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Shereen Abdel Kader Wins Achieving Women Award from Presidential Commission

The distinguished award recognizes Penn State women who have shown leadership and are accomplished in their fields.

By Joe Savrock (May 2007) 

 

Abdel Kader w-Karen Schultz_cp.jpgUNIVERSITY PARK, Pa. – Shereen Abdel Kader, doctoral candidate in Early Childhood Education, received the 2007 Achieving Women Award for Graduate Student from Penn State’s Commission for Women. The Commission, as well as President Graham Spanier, honored achieving women of the University during award ceremonies April 9.

Each year, the Commission presents University-wide Achieving Women Awards in seven categories—faculty, administration, staff exempt, staff non-exempt, technical service, graduate student, and undergraduate student. These awards recognize Penn State women who have consistently shown leadership and are accomplished in their fields; have supported the University’s diversity efforts and promoted equal opportunity; and have contributed to human causes and public service activities. Competition in the Achieving Women awards is intense; this year’s winners were chosen from among a strong pool of highly-qualified candidates in each category.

Abdel Kader also serves as an assistant professor in Kindergarten Teachers’ College at Cairo University in Egypt.

"Shereen is a remarkably energetic, creative, engaging, and dedicated person," said Keith Nelson, professor of psychology in the College of Liberal Arts. "She is on the path to becoming a highly productive, highly achieving star in her profession."

She has earned numerous awards both in Egypt and in the United States. Among her awards are the Pi Lambda Theta Scholarship and Research Grant, the Alumni Society 25th Anniversary/Pi Lambda Theta for superior graduate students, the Phi Delta Kappa International Graduate Fellowship in Educational Leadership, and the Conrad Frank Jr. Graduate Fellowship and the Burdett E. Larson Graduate Fellowship, which recognize students in education who are committed to college teaching and research and whose ethnic, cultural, or national backgrounds contribute to the diversity of the student body.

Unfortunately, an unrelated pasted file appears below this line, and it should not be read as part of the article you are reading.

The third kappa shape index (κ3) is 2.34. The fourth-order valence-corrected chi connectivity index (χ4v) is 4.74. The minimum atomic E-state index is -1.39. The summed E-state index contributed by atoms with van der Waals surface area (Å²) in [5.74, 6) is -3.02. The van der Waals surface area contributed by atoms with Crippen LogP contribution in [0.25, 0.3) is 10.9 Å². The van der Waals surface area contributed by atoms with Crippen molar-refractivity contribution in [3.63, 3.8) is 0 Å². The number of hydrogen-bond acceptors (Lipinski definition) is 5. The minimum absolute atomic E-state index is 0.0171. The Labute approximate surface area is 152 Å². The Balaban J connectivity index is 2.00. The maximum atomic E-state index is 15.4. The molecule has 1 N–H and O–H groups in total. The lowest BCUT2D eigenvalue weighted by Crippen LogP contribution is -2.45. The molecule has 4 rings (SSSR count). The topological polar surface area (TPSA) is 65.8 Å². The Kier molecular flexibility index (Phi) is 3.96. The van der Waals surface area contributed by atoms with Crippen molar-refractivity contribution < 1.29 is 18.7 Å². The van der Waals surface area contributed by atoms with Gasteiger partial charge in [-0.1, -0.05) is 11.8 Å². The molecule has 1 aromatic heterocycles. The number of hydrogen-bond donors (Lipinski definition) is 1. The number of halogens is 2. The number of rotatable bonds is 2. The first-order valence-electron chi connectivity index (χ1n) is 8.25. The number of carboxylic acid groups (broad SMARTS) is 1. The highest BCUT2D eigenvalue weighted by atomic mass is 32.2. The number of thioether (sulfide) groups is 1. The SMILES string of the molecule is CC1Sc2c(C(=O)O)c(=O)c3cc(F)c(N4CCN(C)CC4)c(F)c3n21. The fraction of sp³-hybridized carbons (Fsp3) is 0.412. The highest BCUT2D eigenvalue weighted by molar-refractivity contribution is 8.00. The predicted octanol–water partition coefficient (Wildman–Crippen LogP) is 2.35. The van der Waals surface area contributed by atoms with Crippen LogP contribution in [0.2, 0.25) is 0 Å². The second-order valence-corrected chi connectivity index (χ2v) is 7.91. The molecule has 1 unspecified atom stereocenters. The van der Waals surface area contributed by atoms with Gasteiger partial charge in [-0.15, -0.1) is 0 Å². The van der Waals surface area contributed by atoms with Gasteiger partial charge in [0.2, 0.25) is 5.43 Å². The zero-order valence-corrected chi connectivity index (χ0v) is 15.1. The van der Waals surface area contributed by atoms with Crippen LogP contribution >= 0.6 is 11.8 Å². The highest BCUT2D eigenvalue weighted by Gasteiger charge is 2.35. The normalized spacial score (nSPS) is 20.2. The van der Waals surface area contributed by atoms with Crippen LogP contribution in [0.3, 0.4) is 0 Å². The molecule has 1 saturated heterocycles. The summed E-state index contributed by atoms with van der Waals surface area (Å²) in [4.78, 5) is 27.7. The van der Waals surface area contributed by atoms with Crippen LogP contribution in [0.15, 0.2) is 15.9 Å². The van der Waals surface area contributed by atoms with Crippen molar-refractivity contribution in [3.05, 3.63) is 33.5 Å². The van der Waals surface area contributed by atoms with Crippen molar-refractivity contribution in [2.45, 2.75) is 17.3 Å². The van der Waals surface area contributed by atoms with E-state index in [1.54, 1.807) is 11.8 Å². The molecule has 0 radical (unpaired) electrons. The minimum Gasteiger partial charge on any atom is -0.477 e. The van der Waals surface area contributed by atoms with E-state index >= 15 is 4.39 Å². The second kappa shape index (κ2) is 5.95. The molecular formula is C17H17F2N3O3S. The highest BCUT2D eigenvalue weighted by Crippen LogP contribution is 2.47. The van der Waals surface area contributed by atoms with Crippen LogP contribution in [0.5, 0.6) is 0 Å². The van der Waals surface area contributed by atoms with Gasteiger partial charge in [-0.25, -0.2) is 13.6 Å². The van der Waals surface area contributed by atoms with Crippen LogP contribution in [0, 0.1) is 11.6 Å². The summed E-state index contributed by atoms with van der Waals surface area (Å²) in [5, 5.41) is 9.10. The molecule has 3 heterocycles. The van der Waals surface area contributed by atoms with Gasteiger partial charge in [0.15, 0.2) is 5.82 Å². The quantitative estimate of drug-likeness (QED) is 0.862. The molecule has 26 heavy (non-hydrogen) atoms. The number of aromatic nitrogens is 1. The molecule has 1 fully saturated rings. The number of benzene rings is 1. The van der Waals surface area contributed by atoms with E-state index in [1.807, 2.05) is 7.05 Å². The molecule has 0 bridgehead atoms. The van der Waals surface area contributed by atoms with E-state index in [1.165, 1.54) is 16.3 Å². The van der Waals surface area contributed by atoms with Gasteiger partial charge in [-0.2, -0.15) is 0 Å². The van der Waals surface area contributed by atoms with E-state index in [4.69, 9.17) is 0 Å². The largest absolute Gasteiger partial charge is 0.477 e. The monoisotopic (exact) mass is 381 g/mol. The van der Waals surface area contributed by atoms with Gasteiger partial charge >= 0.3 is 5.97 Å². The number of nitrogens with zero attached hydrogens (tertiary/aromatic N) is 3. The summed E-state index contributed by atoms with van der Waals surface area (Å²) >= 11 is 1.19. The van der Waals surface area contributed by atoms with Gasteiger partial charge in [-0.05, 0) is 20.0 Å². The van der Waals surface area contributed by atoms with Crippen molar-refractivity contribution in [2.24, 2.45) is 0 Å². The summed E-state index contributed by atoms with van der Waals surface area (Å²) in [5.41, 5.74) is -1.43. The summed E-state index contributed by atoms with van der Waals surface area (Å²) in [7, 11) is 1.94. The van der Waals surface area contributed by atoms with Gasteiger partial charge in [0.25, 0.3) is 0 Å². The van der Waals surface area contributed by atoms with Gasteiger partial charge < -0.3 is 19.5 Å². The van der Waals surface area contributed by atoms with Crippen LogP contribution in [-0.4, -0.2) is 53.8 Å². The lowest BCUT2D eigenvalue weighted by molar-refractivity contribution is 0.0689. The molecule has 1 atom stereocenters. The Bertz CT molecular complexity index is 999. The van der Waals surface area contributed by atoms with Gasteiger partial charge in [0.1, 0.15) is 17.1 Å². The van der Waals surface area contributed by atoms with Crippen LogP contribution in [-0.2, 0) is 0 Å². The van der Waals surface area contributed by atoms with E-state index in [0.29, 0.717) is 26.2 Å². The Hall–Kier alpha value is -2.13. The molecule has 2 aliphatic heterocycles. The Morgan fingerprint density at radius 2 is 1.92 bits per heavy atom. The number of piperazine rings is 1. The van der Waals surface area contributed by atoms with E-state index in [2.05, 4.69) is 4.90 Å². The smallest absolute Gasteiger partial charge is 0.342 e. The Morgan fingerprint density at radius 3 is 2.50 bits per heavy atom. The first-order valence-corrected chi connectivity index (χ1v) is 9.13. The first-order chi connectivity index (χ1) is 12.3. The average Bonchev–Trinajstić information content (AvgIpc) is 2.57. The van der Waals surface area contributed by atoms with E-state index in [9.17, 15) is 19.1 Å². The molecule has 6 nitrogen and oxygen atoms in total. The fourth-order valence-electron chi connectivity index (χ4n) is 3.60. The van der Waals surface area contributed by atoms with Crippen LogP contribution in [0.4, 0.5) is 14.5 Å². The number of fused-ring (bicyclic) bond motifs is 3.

“These awards point out and document the significance of her work, dedication to educational tasks, and endeavors and promise in current and future work,” said Thomas Yawkey, professor emeritus of education, who serves as Abdel Kader’s academic and thesis advisor. “She is a strong achieving woman who is able to help gather together many diverse voices, and with dedicated organization and focus has been able to work to advance creativity.”

“Shereen is a dynamic, full-speed-ahead advocate for creative children,” added Kyle Peck, associate dean for outreach, technology, and international programs. “She is passionate about improving parents’ and teachers’ ability to recognize creativity when they see it, and to enhance it rather than extinguish it.”

Abdel Kader’s research focuses on creativity and identifying ways by which creativity can be nurtured across the life span. Currently, she is the principle investigator of a $22,000 Outreach grant to produce three video tapes to educate community and society about creativity.

She has transformed her thesis perspectives and results into ongoing efforts for creating a Center for Creativity at Penn State, which she expects to direct after earning her doctorate this year. The proposed Center’s mission would focus on enhancing the university, community, society, and the globe perspectives and recognition of creative needs and manifestations. “The Center would be interdisciplinary, inclusive, and intergenerational, and is directed at recognizing and appreciating the signs of creativity from birth to late adulthood,” she says.

Abdel Kader says she is leading a new school reform that she calls “Education for creativity rather than education for achievement. I defend everyone’s equal-opportunity right to be creative, even those with special needs. I believe there is always the gift of disability.”

She asserts that, “In order to meet the challenge in the new century, we should build a creative society, and children and adults need to acquire creativity as a life skill so that they can contribute effectively in the changing world. From an equal opportunity standpoint, all individuals from birth to late adulthood have the right to fully express their creative potentials and to enjoy the best quality of educational programming and workplaces that allow them to learn, develop, and to be enhanced creatively.”